“I remember coming back from a very long tour…Got home for Christmas, very excited of being in Dublin. On Christmas Eve, I went to St Patrick’s Cathedral…it’s a kind of tradition on Christmas Eve to go but I had never been. I went to this place, sat. I was given a really bad seat, behind one of the huge pillars. I couldn’t see anything.
But I was falling asleep, being up for a few days, travelling, and because it was a bit boring, the service, and I started nodding off. I couldn’t see a thing. Then I started to try and keep myself awake studying what was on the page.
It dawned on me for the first time, really. It has dawned on me before , but it really sank in, the Christmas story. The idea that God, if there is a force of Love and Logic in the universe, that it would seek to explain itself is amazing enough. That it would seek to explain itself by becoming a child born in straw poverty, in shit and straw…a child…I just thought ‘Wow!’ Just the poetry…Unknowable love, unknowable power describes itself as the most vulnerable.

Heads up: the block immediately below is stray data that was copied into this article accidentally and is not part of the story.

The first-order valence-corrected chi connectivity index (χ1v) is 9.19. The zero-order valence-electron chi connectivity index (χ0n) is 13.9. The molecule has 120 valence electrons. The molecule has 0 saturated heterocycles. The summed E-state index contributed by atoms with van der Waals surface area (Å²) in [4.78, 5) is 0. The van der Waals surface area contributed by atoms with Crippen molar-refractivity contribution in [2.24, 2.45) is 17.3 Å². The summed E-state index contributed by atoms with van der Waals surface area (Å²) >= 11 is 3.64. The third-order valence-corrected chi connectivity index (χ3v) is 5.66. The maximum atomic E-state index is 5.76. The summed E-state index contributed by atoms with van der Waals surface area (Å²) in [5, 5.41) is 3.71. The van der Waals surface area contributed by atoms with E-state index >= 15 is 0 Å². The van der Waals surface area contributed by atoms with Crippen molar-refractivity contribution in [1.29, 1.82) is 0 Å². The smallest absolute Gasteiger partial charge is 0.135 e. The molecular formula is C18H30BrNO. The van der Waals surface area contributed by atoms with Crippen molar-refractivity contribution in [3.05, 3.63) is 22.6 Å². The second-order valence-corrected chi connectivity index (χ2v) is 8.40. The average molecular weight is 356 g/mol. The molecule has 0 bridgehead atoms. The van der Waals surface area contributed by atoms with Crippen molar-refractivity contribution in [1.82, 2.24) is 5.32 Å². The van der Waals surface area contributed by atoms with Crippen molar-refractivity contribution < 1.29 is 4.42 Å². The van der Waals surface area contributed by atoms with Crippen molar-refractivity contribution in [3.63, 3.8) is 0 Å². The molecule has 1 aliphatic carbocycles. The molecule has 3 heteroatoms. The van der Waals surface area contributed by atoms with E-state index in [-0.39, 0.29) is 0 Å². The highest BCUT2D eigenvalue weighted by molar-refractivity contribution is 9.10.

There it was. I was sitting there, and its not that it hadn’t struck me before, but tears came down my face, and I saw the genius of this, utter genius in picking a particular point in time and deciding to turn on this.
Because that’s exactly what we were talking about: love needs to find form, intimacy needs to be whispered. To me, it makes sense. It’s actually logical. It’s pure logic. Essence has to manifest itself. It’s inevitable. Love has to become an action or something concrete. it would have to happen. There must be an incarnation. Love must be made flesh.”
All text taken from Chapter 6 of Bono on Bono: conversations with Michka Assayas, 2005 (Hodder)